The 2017 is really the first step towards some level of traceability of the products. But really, it’s not until 2023 until you really have a totally secure supply chain in the US.
Todd S: You presented recently (0:05:32) pharma. What can US manufacturers learn from Brazil’s strict (0:05:39 M visa) requirements?
David: It’s a great question. M visa has actually taken a very aggressive approach to their problem around counterfeiting and products moving through the supply chain. They’ve put the (0:05:50) on the manufacturers to track the products through the supply chain and report back to them of any suspect events.
I think it’s a model that we can look at and say hey, here’s a very large market that moves a lot of products through it that are requiring serialization and traceability and putting the manufacturer responsible to say “I know where my products are, they’re safe to take.” So I think we can learn a lot from that.
Todd Y: You mentioned just a second ago 2023, I mean, that’s how long it’s going to be until the issue is really addressed. One of the things I find a little spooky about that, if I personally have a deadline of 2023, I guarantee I’m not thinking about it, but how big a problem is that? If somebody’s got a long way to go, is it really a 9-year project?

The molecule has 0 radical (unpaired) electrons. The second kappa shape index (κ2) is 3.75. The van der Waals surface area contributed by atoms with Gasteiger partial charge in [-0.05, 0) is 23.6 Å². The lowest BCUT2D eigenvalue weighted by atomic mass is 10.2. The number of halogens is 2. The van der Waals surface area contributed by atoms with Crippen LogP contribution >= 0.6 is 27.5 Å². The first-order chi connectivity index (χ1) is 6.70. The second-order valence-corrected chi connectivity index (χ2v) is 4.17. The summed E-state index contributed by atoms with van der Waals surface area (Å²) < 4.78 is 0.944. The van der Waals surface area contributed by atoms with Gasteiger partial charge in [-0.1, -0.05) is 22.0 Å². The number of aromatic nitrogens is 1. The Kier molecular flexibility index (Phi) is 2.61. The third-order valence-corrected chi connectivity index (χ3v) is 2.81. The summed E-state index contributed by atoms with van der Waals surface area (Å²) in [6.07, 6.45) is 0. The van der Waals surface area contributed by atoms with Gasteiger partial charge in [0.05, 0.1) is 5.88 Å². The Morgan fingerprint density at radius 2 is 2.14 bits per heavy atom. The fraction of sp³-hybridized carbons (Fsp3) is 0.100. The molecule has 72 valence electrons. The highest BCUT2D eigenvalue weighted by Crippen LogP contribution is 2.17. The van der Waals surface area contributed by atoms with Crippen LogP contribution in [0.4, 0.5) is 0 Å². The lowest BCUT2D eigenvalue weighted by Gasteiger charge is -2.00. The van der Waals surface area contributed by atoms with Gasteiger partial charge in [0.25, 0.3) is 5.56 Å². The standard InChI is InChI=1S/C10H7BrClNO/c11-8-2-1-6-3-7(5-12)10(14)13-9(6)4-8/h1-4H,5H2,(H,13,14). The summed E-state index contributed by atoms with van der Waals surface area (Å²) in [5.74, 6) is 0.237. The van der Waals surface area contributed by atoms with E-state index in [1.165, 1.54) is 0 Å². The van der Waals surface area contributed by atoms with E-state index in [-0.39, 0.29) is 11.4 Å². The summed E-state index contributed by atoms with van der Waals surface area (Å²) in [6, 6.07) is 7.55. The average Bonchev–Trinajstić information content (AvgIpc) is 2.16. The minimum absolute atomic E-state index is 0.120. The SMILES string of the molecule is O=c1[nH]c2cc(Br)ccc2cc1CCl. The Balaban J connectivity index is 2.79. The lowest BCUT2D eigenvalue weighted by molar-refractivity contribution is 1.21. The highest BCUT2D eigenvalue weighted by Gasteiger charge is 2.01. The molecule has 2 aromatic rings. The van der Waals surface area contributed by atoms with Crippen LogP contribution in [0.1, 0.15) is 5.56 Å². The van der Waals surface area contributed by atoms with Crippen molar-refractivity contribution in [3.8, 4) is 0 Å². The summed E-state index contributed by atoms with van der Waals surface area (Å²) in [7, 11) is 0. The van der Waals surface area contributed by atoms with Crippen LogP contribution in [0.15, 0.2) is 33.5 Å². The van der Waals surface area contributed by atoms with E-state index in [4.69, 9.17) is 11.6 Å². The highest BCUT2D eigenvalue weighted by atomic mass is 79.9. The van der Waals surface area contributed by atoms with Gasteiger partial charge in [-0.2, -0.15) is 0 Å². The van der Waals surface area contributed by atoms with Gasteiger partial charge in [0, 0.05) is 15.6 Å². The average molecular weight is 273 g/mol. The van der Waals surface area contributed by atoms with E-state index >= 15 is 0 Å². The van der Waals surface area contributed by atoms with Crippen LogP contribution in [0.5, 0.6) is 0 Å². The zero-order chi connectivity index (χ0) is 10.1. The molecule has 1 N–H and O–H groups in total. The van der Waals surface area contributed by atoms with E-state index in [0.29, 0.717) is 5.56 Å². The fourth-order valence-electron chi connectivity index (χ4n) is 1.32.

David: If you give somebody the 2023, they’re going to take until 2023 to implement it. It is a phase in approach and I think there are steps. The 2017 implementation deadline thus add some level of protection, so it is a stepwise and they have to put the infrastructure in the 2017 timeline to support what will be in place in 2023.
So I would suspect they’ll start seeing a movement even before 2023 where a serialized product will start moving through the supply chain and there will be some level of protection, but I don’t think it will completed until the 2023 timeline.
Todd S: You’re exhibiting here at the show. What are you principally showcasing here?
David: So we’ve come up with a number of new innovations focused specifically around compliance ready packages is really one of the things that we’ve introduced here where it’s a compliant package for 2017, meets the regulations, full solution for risk-free delivery is really kind of what we’re offering.